Remote learning lead:
We’re determined to keep all of our children on-track this year as much as possible and make sure no one falls behind if they need to learn from home because of coronavirus. So, we want to make sure your child can learn as much as possible at home. We do understand, though, that provision will not be the same for all children and there will be much more work to do when we return to in-school learning.
The following new guidelines cover our ideal expectations of what we’d like your child to do while learning remotely, and how we plan to support you and them. Of course, we know that everyone’s family circumstance is different and this needs to be considered. The following is our “ideal”.
What’s my child expected to do?
Each day we’d like your child to undertake at least four hours of learning. This is equivalent to the core teaching children would receive in school. It will include a combination of teacher-led activities, pre recorded lessons, and time for children to complete tasks and assignments independently. In addition to this planned work, we would like them to read and to learn their multiplication tables and division facts daily. Class teachers will be keeping a daily register for attendance and will be expecting children to keep their reading record books up to date.
We will start the week with a whole class Google meet to check-in and see how everyone is. We will use this time to set the expectations for the week and to explain the main focus. Throughout the week, the teachers will post work daily in the classroom. This will be linked to what would have been covered in class, with some adaptation, and will be directly linked to the termly overviews which can be found under the curriculum tab for each year group. Year 3. Year 4. Year 5. Year 6.
We will end the week with another whole class Google meet to reflect on the week, possibly share a class story, and bring the week’s learning to a conclusion. We will also use this time to praise the children for their input.
There may be other occasions, throughout the week, where teachers host other google meets, either with the whole class or with groups of children.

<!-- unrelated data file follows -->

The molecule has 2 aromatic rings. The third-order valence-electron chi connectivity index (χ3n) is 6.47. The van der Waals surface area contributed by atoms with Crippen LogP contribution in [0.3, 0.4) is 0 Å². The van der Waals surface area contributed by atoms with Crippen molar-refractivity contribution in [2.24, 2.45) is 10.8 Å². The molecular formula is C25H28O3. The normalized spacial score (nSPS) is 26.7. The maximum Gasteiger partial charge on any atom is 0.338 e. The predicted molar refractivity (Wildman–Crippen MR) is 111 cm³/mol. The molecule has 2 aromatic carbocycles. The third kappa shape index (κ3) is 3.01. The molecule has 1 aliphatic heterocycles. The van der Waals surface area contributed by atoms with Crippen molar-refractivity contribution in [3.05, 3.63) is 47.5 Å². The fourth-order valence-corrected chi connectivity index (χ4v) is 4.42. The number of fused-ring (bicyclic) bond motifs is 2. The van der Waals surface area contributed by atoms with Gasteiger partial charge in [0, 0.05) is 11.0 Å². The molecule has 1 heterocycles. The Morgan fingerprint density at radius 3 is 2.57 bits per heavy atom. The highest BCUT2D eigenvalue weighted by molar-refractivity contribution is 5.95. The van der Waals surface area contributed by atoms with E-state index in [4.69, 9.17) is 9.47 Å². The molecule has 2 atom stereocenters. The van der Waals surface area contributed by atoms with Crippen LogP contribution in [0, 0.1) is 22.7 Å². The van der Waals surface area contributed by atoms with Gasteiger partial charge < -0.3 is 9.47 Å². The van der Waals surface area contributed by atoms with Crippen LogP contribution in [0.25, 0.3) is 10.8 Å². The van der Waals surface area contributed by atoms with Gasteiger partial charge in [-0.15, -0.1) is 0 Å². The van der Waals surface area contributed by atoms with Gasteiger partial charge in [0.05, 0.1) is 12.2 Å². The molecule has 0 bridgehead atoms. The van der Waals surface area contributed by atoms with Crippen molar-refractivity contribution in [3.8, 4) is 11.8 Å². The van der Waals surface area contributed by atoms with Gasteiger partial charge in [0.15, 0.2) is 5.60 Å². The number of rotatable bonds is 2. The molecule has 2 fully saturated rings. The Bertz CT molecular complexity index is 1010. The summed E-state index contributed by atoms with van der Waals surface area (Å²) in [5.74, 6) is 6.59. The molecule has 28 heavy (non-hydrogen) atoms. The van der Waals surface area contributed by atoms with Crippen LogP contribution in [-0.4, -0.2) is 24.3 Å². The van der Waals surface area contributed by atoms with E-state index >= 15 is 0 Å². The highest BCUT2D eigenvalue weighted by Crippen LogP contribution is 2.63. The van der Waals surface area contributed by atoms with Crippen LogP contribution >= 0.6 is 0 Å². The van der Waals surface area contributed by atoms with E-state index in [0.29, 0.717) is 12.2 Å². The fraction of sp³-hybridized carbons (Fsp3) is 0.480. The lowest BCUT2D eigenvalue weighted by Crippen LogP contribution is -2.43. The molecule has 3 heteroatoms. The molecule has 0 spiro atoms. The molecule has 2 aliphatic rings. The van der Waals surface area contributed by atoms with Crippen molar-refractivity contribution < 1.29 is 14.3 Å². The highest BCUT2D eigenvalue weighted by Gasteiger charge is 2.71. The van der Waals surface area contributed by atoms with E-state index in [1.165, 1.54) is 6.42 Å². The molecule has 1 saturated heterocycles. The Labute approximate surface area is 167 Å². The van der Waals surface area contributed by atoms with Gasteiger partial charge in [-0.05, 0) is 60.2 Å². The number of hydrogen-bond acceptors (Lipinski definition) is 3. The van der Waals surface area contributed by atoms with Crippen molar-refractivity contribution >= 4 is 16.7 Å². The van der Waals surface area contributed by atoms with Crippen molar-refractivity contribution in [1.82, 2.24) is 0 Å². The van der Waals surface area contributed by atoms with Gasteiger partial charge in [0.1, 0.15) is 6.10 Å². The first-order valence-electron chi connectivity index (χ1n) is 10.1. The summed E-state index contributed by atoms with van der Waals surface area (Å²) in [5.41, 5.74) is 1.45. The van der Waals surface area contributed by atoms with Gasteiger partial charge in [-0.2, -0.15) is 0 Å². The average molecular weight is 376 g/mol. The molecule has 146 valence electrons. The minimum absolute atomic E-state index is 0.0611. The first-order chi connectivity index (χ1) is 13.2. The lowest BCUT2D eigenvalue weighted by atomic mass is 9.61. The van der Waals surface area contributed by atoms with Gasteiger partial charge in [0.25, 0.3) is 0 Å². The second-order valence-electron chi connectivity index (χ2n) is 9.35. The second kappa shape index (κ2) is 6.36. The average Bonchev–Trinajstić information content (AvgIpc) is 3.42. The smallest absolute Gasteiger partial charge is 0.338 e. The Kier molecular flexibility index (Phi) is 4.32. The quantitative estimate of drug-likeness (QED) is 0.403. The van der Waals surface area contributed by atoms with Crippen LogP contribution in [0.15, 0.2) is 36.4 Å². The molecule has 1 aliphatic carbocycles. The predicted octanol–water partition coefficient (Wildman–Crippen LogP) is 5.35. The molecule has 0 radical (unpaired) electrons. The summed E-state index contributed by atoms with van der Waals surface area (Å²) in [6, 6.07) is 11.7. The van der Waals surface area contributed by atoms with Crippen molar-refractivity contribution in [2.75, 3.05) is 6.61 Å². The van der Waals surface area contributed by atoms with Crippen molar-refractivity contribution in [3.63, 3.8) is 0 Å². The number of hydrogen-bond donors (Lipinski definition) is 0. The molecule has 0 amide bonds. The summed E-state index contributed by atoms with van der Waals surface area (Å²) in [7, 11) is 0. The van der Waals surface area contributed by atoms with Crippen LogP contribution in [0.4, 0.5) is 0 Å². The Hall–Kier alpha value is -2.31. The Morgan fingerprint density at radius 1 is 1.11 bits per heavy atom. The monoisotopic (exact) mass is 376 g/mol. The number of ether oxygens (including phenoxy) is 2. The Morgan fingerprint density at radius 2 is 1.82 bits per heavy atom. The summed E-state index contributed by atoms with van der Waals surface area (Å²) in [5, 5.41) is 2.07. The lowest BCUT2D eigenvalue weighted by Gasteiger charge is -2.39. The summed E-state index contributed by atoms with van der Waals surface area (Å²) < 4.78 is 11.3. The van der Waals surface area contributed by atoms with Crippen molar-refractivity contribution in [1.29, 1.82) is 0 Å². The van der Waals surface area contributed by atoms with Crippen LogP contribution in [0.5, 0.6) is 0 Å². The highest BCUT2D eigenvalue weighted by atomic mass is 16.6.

Feedback can take many forms and may not always mean extensive written comments for individual children. For example, whole-class feedback or quizzes marked automatically via digital platforms are also valid and effective methods, amongst many others. At Elmhurst, we will feedback in the following ways:
- Written feedback on all pieces of work handed in via Google classroom. This could also be given verbally through the use of Mote.
- We will use retrieval quizzes, where appropriate, to check on learning and assess what children are able to do.
- We will give shared feedback via the Google meets and check-ins.
- We will feedback via phone class and/ or Dojo messages to children submitting paper copies of the work.
What if I can’t access Google classroom?
We have a supply of Chromebooks that can be loaned to families in need. If you feel that you would benefit from this provision, please contact us. Many Chromebooks have already been distributed.
If your child is unable to access the Google classroom for other reasons, we will provide a paper copy of the work on a weekly basis. An adult will need to collect this from school at the start of the week. You will be expected to hand in the paper copies of the work. The teacher, or teaching assistant, will call you at least once a week to check-in with your child.
The teacher will look at the paperwork you hand in and give verbal feedback via a message to the parent/ caregiver on Class Dojo/ email. They will also provide feedback during their weekly call if appropriate.
It’s important that your child engages with home learning. If they aren’t, the class teacher may call you, or contact you via Dojo to discuss ways in which they could help. They may also call to speak directly to your child.
What can you do to help?
We do appreciate that home learning can be very different from learning in a school environment. Classrooms are set up for learning. Family homes can be busy places with lots of people trying to access resources at the same time. There may be younger siblings around, demanding attention. The family pet may be excited to have the children around and won’t leave them in peace to learn. Children share bedrooms and computer equipment (if they have it) with other family members. They may not have a dedicated learning space within the home. Please remember that the above is the “ideal” – we do know that it may not always work like that in practice!
There are some things that you could do, though, to help your child by creating a positive environment for your child to work in:
- Distinguish between weekdays and weekends, to separate school life and home life
- Designate a working space, if possible, and at the end of the day have a clear cut-off to signal school time is over
- Create and stick to a routine, as this is what your child is used to at school. For example, eat breakfast at the same time each morning and make sure they’re dressed before starting the ‘school’ day
- Stick a timetable up on the wall so everyone knows what they should be doing when, and
- Tick activities off throughout the day
- Make time for exercise and breaks throughout the day to keep your child active
We will provide regular updates about remote learning via the weekly newsletter. Please ask us though if you need any more information and/or support.
Accessing Google classroom:
If you have any queries about google classroom, please message the class teacher.